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Home » Android, AR Browsers, Developer, iPhone, Junaio, Mobile, News, Technology

Metaio change the game with junaio glue

Submitted by on Thursday, 8 July 20103 Comments

Whenever I talk to someone about augmented reality, the first thing they say is, “have you seen the Smart Grid demo?” or “have you seen the Lego kiosk demo?”. The answer is always an emphatic yes, but it’s funny how it’s these two demos that stick in everyone’s mind. While out in San Francisco last month we managed to drop by the office of the guys at Metaio (who, incidentally were behind both the GE Smart Grid and Lego solutions), and find out what they were working on. One of the projects we saw first hand was junaio glue.

junaio started life as the first ever augmented reality social networking browser but has evolved into a world browser in the same vein as Wikitude and Layar. junaio has still kept its social networking roots with a strong emphasis on sharing, but like Wikitude and Layar, users are able to perform local search, or view channels to find information that matters nearby.

Since Wikitude and Layar already had a big head start in the world browser market, Metaio has had some catching up to do. But with Apple finally opening up access to the live camera data, Metaio is laying down the gauntlet to other augmented reality browsers by being the first to offer natural feature tracking functionality as part of their junio browser.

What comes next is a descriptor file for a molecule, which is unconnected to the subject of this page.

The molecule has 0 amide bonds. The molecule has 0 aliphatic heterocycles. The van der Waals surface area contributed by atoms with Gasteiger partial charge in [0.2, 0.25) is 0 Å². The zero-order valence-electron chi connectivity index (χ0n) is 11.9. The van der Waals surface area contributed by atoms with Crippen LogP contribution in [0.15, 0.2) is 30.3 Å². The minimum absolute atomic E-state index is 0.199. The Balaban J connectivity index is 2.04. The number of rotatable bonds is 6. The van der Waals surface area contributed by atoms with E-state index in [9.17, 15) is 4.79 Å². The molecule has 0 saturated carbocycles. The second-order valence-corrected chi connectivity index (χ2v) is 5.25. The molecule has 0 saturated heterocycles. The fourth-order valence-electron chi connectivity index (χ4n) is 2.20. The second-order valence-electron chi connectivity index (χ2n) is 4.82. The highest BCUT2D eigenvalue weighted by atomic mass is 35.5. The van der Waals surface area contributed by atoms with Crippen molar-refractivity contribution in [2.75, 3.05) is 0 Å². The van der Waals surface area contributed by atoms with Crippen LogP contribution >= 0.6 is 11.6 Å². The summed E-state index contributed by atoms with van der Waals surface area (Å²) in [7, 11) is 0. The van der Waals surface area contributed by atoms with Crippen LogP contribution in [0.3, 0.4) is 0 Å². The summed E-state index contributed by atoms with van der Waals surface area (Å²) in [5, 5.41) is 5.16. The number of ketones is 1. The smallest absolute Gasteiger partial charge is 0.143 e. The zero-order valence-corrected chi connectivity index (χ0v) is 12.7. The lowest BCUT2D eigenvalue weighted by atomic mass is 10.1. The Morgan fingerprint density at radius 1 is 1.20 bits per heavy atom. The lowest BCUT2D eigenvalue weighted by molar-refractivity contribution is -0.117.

No doubt, you have also seen the Lego kiosk demo where holding up a Lego box to the kiosk in the store renders a 3D animation of what you can build by buying the product. This is exactly the kinds of solutions that junaio is enabling mobile developers to build using their new ‘junaio glue’. Better yet, developers taking advantage of this technology are able to either build their own channel for the junaio browser, or white label the solution.

junaio glue in action

In September 2009 Apple finally allowed developers to publish applications that used the camera to display content to the user, since then we have seen an average of 12 augmented reality browsers published each month to the Apple App Store. I firmly believe that while iOS3 represented the year of the augmented reality browser, iOS4 will become the year of the natural feature tracking application, and this time next year we’ll have natural feature tracking applications for all the following:

  • Point your camera at text and see an instant translation
  • Use your camera to view a product box/log and see that product come to life
  • View movie trailers just by looking at the poster with your phone
  • Viewing the actual food dishes at a restaurant by point the camera at the menu
  • Instructional videos for DIY. Point your camera at the object you are trying to build and see the next step
  • Car repair, point your phone at the flat tyre and see instruction how to replace the wheel

The future for natural feature tracking is only limited by developer’s imagination, so if you’re a developer, take a look at the junaio glue developer page to find out how you get started.

The junaio application is available for the iPhone and Android.

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